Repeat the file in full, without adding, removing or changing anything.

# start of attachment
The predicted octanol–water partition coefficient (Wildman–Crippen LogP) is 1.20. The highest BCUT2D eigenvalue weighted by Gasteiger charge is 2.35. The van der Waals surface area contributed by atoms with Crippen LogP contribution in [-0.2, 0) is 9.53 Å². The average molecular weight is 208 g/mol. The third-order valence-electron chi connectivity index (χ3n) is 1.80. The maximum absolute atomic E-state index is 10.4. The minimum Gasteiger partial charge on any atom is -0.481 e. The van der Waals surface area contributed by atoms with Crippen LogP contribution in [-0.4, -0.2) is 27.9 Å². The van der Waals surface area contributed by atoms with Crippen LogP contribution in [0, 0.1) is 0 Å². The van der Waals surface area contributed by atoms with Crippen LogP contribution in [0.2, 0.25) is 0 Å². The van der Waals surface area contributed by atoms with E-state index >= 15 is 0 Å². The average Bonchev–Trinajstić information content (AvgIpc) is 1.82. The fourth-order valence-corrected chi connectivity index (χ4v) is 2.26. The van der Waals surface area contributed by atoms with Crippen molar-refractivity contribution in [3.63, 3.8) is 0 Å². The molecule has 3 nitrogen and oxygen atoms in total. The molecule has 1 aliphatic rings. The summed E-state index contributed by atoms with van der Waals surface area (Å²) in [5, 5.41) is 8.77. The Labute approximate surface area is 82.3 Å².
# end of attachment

The predicted octanol–water partition coefficient (Wildman–Crippen LogP) is 1.20. The highest BCUT2D eigenvalue weighted by Gasteiger charge is 2.35. The van der Waals surface area contributed by atoms with Crippen LogP contribution in [-0.2, 0) is 9.53 Å². The average molecular weight is 208 g/mol. The third-order valence-electron chi connectivity index (χ3n) is 1.80. The maximum absolute atomic E-state index is 10.4. The minimum Gasteiger partial charge on any atom is -0.481 e. The van der Waals surface area contributed by atoms with Crippen LogP contribution in [-0.4, -0.2) is 27.9 Å². The van der Waals surface area contributed by atoms with Crippen LogP contribution in [0, 0.1) is 0 Å². The van der Waals surface area contributed by atoms with Crippen LogP contribution in [0.2, 0.25) is 0 Å². The van der Waals surface area contributed by atoms with E-state index >= 15 is 0 Å². The average Bonchev–Trinajstić information content (AvgIpc) is 1.82. The fourth-order valence-corrected chi connectivity index (χ4v) is 2.26. The van der Waals surface area contributed by atoms with Crippen molar-refractivity contribution in [3.63, 3.8) is 0 Å². The molecule has 3 nitrogen and oxygen atoms in total. The molecule has 1 aliphatic rings. The summed E-state index contributed by atoms with van der Waals surface area (Å²) in [5, 5.41) is 8.77. The Labute approximate surface area is 82.3 Å².